When someone experiences a traumatic event, areas of their brain are permanently affected. Part of the way their brain works is changed, leaving them with often unpredictable responses to triggers that remind them of the traumatic event they experienced. Things that might not have bothered them before might now send them into a panic and it may be hard for them to trust others, even those who are trying to help them.
This is why it is so important that medical professionals take the time to learn how to implement trauma-informed care into their practice. This is a way of effectively treating someone who experienced trauma without traumatizing them more. The goal is to help them feel safe, respected, and comfortable as they receive care for whatever ailment they are seeing medical professionals for.
Trauma is the emotional response to a horrific and life-changing event. Trauma can be a recent event or something that occurred in the past that a person continues to experience the effects of. Many people experience a traumatic event and try not to think about it or act as if it doesn't exist. They may push the memory deep down and refuse to talk about it. The longer they go without dealing with these emotions, the worse their mental health can become. There are many things that could cause someone trauma. Some common examples include:
Losing a loved one
Experiencing a natural disaster
Going through a serious illness
Watching a loved one suffer from a serious illness
Being neglected as a child
Witnessing or being the victim of an act of violence
Being the victim of any sort of physical, mental, or emotional abuse
Being in a car accident
Being sexually assaulted
Someone who has experienced trauma may struggle with a variety of different emotions such as:
Misplaced guilt or believing they could have done something to prevent what happened
Feeling angry, scared, or confused
Having trouble concentrating
Feeling the need to withdraw from others
Having frequent mood swings
Being in shock, disbelief, or denial
These feelings can surface at any time in someone who has been traumatized, even long after the fact. Trauma affects many areas of people's lives, can show up in many ways, and is often unpredictable, which is why it's so important that trauma-informed care be implemented into general medical practices.
There are five primary components associated with trauma-informed care.
The goal here is to ensure that the client feels not only physically safe but emotionally safe. Consider someone who has been the victim of sexual assault. They may feel uncomfortable being in a closed room with a person they don't know very well, even if it is a doctor. To help make them feel more comfortable, the doctor might help them understand they are not trapped and are free to leave at any time. It may help to make them aware of all the exit points, to leave the door open during sessions, or to have someone they are close to join them for treatment.
Choice ensures that a client feels in complete control and that if they feel uncomfortable with whatever is happening in regards to their treatment, it can stop immediately and on their terms. This also involves letting the client know all available treatment options so that they can choose what they are most comfortable with.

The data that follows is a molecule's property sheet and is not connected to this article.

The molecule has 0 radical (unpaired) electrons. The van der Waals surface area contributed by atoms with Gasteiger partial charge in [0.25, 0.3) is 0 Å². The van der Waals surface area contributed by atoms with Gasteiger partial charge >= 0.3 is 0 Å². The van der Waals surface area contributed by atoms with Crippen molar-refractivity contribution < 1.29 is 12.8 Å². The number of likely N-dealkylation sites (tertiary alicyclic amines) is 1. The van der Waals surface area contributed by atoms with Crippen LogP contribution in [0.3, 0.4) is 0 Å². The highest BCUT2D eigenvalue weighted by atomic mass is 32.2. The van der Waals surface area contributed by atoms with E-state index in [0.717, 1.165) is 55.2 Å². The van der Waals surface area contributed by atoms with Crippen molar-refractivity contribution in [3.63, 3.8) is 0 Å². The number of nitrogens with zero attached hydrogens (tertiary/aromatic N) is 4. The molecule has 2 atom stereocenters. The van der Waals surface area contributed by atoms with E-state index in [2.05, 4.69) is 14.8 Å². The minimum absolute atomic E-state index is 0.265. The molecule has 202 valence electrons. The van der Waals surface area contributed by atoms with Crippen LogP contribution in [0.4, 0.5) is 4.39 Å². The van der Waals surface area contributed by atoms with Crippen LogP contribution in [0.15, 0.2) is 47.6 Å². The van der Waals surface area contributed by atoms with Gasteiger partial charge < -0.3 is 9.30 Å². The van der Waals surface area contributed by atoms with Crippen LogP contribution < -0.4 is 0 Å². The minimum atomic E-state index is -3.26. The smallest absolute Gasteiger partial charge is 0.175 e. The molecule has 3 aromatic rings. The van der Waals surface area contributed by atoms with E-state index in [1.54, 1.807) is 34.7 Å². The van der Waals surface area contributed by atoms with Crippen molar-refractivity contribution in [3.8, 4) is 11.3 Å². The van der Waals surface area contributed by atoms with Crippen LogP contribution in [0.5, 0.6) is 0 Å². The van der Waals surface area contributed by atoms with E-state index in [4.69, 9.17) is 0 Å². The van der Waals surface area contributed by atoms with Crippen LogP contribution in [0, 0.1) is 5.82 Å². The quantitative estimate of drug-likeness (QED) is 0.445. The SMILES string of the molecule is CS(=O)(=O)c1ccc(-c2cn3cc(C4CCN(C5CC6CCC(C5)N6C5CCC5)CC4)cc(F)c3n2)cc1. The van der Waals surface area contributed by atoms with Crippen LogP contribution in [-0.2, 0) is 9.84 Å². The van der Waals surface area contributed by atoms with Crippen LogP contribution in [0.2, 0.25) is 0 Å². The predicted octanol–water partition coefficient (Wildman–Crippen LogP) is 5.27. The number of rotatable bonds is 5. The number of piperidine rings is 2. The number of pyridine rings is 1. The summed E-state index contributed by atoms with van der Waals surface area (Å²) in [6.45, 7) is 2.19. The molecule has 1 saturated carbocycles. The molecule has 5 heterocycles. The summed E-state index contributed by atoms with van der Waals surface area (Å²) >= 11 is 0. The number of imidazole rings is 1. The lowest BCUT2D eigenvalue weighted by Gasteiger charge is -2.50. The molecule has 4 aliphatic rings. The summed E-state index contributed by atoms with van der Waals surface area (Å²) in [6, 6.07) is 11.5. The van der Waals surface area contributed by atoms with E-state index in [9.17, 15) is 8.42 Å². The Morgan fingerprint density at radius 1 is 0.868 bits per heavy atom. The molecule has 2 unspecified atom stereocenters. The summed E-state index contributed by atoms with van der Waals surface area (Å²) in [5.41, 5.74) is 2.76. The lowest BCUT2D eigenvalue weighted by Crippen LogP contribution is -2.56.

This step involves focusing on the client's strengths and making sure they feel validated and affirmed. This includes making it clear that their input in regards to their treatment is taken seriously and respected and that the client is the driving force in all treatment decisions and activities.
Collaboration means working alongside the client when making decisions about treatment and not making the decisions for them. It may also involve allowing those very close to the client to play a role in their treatment process.
The client must feel they can completely trust all of the staff that they are working with, all of their boundaries will be respected throughout the entire time of treatment, and treatment procedures will be carried out exactly as they were described by the medical staff. This also involves respecting professional boundaries with a client.
Part of the process of learning how to perform trauma-informed care includes:
Learning to recognize the true impact of trauma on an individual
Making sure to understand one's trauma and make decisions using the best practices to be respectful of this trauma
Acting without judgment and avoiding causing the patient any further trauma
Trauma-informed care can be utilized by more than just the medical community. Spreading awareness of trauma-informed practices to all areas of society guarantees the best quality of life for anyone who has experienced trauma.
Trauma is an emotional response to a significant event that occurred in an individual's life. Some examples of trauma include the loss of a loved one, sexual assault, witnessing an act of violence, or losing a loved one. Trauma can make a person feel distrustful, angry, sad, and even in denial. Trauma-informed care involves ensuring that when a professional treats a client, trauma does not progress. The five components of trauma-informed care include safety, choice, empowerment, collaboration, and trust. The goal is to make sure the client feels in control of what is happening to them, respected, and validated. At SokyaHealth, we have helped countless patients gain better mental health and we want to help you too. If you're struggling with the effects of trauma we are here for you. Call 866-932-1767 today to learn more about the types of services we provide.